Don’t Make Assumptions About Why Catholic Parishes Are Closing

closing catholic parish sexual abuse

Every morning two things happen. We drink coffee. And the sun comes up.

But we know that one doesn’t cause the other.

That’s why we should all be careful when someone draws a “cause and effect” conclusion just because two things happen simultaneously.

Which brings us to a common misconception about Catholics parishes closing in the United States.

“These expensive abuse lawsuits are really hurting the church, forcing parishes to close. . . “

Like anyone who reads newspapers, we at Horowitz Law see comments like this from time to time in the “Letters to the Editor” sections and quotes like this in news articles from rank-and-file Catholics.  And it’s easy to see why some Catholics make the assumption that clergy sex abuse lawsuits and parish closings are connected.

But we wince, because we think it’s wrong. Or at the very least, it’s unknowable.

It’s unknowable because few if any bishops are fully honest about their assets, income, property and all the rest. So it’s unwise to make conclusions based on inadequate or inaccurate information.

And it’s wrong because there are plenty of reasons some of the nation’s 17,000 parishes are closing.

Here are just a few:

There are far fewer priests.

Vatican statistics show that between 1975 and 2008 the world’s Catholics increased by 64% but the number of priests increased by only 1%.

In 2008, nearly 49,631 of the world’s 218,865 parishes did not have a resident priest.

The same sources, the Center for Applied Research in the Apostolate study, notes that half of the 19,302 active diocesan priests in the U.S. plan to retire by 2019.

There are far fewer parishioners.

Studies show that Catholicism “has experienced a greater net loss due to religious switching than has any other religious tradition in the U.S.”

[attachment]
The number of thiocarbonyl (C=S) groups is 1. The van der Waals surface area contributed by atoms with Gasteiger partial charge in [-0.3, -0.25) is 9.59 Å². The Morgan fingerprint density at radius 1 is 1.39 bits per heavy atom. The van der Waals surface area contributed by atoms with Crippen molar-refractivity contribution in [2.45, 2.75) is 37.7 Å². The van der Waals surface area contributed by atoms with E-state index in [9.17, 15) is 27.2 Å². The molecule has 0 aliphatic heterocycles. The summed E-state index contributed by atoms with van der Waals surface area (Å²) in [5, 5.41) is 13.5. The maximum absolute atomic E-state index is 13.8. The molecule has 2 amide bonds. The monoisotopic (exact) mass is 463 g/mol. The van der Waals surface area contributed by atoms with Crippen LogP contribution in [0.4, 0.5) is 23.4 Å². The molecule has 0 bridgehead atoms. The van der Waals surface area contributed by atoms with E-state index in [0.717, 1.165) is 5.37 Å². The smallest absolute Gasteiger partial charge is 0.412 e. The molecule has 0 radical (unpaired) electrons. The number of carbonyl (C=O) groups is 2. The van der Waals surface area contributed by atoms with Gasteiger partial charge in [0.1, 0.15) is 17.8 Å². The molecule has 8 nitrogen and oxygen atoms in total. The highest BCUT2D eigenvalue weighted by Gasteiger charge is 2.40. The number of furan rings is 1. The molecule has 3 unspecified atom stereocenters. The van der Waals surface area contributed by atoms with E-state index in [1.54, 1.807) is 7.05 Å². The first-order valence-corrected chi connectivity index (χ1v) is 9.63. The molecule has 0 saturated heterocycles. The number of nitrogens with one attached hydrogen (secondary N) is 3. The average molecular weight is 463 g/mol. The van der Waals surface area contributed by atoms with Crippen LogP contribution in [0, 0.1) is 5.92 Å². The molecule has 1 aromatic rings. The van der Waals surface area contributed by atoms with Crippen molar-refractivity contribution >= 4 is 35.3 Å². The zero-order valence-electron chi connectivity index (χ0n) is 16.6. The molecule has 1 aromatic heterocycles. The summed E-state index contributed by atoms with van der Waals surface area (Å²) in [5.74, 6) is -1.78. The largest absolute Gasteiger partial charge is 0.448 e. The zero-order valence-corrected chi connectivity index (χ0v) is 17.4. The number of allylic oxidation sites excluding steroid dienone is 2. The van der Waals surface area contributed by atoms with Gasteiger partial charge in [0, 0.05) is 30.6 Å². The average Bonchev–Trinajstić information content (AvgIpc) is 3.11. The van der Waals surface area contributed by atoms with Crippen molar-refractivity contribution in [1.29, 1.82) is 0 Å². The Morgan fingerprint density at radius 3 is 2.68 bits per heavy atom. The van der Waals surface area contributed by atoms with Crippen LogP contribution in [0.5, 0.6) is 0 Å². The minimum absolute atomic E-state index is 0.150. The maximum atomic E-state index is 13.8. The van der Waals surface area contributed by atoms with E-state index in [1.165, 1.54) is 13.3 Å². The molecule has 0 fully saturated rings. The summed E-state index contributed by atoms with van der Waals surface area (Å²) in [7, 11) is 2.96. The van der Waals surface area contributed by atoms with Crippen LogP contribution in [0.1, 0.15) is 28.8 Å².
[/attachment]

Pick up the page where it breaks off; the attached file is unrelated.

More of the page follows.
Overall, 13% of all U.S. adults are former Catholics – people who say they were raised in the faith, but now identify as religious “nones,” as Protestants, or with another religion.

There are 6.5 former Catholics in the U.S. for every convert to the faith.

No other religious group analyzed in the 2014 Religious Landscape Study has experienced anything close to this ratio of losses to gains via religious switching.

(According to a recent survey, those who were raised Catholic are more likely than those raised in any other religion to cite negative religious treatment of gay and lesbian people -39% vs. 29%, respectively – and the clergy sexual-abuse scandal – 32% vs. 19%, respectively – as primary reasons they left the Church.

There’s been a considerable geographic shift in the US Catholic population.

After two decades of migration, today, Catholics cluster in the South and West, a dramatic change from the long-standing concentration of Catholics in the Northeast and Midwest.

demographic changes

There are still-uncounted Covid-related closings, like these in Los Angeles:

What’s the bottom line here?

We at Horowitz Law offer this advice: If you’re a victim of a child molesting cleric, don’t let the Catholic hierarchy ‘poor-mouth’ you. Don’t assume that any particular Catholic institution can’t afford to do right by you and others who’ve been betrayed and wounded.

And if you’re a Catholic employee, donor or member, we urge you to insist on true, verified financial information from church officials.